Wolverine popped to mind, but that wasn’t a name. Who the hell was he? Why did he just kill a man over a disc? And, come to think of it, how did he kill him? He had no weapon, and he didn’t see any on the floor. And if the man had hurt him somehow, why didn’t he feel it anymore?

He sensed a change in the stultifying air, and he looked at the blocked end of the alley, just in time to see a man emerge from the shadows. He was a tall but slight black man in his early thirties, wearing khaki walking shorts, a pale blue t-shirt , and - for some reason - a pith helmet. Maybe he thought that was funny.

Before he could ask where the hell he had come from, he asked quietly, “Got the disc, Wolverine?”

What? There was no way in hell that was a proper name.

The man, who had a slight Spanish accent and was noisily chewing gum that smelled like cinnamon, gave him a quizzical look. “Well? Mission accomplished or what?”

He did know this man, or at least he was familiar somehow. For some reason, he wanted to call him Nomad, even though he knew that wasn’t a proper name either. “Yeah, uh, mission accomplished.”

“Great, let’s get outta this shithole,” he said, and grabbed his upper arm. He was going to pull away, break his grip, but suddenly the bottom seemed to drop out of the world, sending his stomach plunging straight into legs (or so it felt like), and then things snapped back into hard focus. But he was no longer in a sweltering Cambodian alley in the dead of night; he and Nomad were suddenly in a metal lined, sterile hallway, the air dryer and twenty degrees cooler, with the distinct, slightly metallic tang of recirculated, treated air. Nomad let his arm go, and he looked around curiously, not sure what just happened, and Nomad started walking towards a door at the far end of the hall.  He stopped half way there, and turned to shoot him a scathing look. “Well? You comin’ or not?”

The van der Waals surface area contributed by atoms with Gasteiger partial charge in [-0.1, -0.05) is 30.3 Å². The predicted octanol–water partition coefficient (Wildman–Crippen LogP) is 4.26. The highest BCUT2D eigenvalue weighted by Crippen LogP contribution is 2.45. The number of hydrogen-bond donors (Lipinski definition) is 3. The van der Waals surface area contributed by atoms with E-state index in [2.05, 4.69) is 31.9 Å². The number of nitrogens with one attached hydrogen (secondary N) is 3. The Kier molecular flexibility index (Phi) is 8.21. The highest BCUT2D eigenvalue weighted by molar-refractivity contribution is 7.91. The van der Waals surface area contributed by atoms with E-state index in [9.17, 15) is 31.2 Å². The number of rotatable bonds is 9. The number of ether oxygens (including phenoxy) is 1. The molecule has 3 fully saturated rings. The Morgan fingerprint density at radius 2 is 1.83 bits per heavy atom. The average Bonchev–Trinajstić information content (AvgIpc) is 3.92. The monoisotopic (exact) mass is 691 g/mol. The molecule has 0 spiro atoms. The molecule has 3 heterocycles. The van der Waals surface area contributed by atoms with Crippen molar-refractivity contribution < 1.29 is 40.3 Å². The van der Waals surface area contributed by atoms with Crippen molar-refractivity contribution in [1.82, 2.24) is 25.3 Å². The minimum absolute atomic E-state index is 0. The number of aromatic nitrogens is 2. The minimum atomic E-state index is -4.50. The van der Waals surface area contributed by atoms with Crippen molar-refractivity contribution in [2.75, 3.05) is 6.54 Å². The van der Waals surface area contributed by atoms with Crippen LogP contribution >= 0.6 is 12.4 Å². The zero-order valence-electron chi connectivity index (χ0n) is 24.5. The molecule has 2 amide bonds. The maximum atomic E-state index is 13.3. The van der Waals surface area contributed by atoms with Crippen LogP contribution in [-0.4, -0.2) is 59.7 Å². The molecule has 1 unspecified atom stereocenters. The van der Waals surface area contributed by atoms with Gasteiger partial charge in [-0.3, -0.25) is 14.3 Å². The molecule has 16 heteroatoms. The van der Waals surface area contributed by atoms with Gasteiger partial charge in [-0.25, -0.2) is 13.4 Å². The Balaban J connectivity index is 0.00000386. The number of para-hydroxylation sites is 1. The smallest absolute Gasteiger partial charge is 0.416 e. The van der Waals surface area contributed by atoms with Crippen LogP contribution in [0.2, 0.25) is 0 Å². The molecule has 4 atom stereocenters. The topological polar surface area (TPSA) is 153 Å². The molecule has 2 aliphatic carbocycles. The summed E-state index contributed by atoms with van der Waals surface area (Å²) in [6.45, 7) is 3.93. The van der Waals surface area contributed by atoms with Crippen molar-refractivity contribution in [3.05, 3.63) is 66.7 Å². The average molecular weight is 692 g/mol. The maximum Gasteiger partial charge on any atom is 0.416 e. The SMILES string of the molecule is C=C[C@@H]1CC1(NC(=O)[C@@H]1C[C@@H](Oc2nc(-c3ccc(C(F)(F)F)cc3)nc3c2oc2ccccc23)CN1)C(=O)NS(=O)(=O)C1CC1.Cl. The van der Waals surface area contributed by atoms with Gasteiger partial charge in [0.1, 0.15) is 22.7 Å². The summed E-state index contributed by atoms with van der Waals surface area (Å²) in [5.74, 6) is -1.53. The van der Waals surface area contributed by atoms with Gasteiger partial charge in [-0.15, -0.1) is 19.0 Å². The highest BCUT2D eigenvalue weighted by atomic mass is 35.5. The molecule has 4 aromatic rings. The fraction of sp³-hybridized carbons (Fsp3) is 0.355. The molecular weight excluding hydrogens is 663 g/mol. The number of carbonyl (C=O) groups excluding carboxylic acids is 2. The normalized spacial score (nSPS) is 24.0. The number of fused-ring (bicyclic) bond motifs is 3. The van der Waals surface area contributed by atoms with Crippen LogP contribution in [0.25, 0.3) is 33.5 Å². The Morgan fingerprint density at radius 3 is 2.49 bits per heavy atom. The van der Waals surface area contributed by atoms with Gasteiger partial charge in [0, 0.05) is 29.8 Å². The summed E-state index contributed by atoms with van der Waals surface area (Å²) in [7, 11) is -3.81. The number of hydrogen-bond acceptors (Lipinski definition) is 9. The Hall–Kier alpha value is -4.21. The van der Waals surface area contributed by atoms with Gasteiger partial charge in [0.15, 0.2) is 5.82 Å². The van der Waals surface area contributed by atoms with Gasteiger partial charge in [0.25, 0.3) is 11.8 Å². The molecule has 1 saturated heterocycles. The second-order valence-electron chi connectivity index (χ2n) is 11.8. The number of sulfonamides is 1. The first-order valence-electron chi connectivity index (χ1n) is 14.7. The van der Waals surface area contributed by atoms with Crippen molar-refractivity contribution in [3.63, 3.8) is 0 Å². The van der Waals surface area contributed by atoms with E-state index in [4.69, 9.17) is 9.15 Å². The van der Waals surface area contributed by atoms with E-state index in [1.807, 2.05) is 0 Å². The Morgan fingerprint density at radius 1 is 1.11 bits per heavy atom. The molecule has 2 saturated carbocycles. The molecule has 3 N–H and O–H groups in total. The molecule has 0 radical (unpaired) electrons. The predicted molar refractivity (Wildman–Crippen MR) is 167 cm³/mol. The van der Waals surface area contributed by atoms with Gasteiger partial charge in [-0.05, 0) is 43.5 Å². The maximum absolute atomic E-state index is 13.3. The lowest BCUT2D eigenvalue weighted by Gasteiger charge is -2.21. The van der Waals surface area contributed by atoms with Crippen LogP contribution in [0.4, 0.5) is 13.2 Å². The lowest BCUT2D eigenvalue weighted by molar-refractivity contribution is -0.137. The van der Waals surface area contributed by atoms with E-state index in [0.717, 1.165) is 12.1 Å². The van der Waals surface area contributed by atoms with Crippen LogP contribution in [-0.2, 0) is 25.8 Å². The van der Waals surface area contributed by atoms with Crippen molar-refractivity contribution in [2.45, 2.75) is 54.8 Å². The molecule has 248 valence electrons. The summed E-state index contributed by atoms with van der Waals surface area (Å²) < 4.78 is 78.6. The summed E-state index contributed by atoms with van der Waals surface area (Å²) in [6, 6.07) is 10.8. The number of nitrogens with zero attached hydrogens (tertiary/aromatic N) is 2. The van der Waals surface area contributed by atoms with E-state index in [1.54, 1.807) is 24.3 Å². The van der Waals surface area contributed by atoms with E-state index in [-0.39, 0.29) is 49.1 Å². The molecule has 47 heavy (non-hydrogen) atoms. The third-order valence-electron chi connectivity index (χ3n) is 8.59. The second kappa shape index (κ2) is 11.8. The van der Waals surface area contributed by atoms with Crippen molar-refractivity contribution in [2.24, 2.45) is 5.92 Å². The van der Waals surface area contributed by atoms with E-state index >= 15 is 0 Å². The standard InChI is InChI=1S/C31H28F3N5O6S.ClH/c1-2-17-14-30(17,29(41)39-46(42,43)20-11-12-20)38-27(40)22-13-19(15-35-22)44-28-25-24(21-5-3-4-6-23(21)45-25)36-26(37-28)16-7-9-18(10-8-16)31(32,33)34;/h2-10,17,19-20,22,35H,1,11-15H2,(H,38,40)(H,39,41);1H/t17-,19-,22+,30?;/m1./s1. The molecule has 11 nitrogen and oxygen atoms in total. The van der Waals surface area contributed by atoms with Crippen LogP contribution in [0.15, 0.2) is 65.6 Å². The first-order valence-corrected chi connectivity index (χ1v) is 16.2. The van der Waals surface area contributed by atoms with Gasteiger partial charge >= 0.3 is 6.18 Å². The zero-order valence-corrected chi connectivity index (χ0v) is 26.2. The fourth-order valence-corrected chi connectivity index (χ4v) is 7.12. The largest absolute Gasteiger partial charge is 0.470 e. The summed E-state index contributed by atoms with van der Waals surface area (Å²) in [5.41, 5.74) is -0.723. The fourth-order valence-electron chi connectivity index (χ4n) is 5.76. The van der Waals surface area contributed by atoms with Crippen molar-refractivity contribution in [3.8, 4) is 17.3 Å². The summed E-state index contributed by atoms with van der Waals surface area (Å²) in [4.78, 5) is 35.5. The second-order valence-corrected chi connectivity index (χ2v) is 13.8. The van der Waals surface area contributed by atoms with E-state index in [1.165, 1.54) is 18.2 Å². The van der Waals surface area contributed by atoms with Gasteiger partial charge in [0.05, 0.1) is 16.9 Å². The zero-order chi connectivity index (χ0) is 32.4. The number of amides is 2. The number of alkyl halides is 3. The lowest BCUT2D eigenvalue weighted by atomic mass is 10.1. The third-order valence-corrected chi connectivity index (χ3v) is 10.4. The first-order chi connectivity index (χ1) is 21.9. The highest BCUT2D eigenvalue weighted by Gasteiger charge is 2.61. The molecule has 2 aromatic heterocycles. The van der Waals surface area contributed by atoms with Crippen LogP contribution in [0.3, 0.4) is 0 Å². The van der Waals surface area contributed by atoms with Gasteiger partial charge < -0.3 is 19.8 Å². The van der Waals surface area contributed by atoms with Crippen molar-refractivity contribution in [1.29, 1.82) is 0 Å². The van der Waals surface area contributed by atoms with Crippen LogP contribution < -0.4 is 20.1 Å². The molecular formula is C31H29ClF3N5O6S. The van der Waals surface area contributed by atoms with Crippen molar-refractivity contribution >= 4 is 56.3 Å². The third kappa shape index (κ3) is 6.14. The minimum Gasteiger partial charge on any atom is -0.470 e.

He followed after him, if only because he didn’t know what else to do. It occurred to him his name might be Logan; that sounded kind of right.

“What’s up with you, man?” Nomad asked. “The guy put up a fight or somethin’?”

“Uh, yeah. I think I got hit in the head or something like that. I’m a little out of it.”

That made him snort, like he’d just made a joke, but he wasn’t sure what was supposed to be so funny about it.

Nomad led him inside what turned out to be a small metal office, where a severe looking man in a tailored suit waited for them, seated behind a dark metal desk. Embedded in the right hand side of the wall were six monitors, four of which had some kind of data on them, but he couldn’t quite see it from this angle. The man looked up, and said, “Excellent. How did it go?”

Was he talking to him? It looked that way. “Fine,” he lied, and took out the disc, because he was reasonably sure that was what he was supposed to do.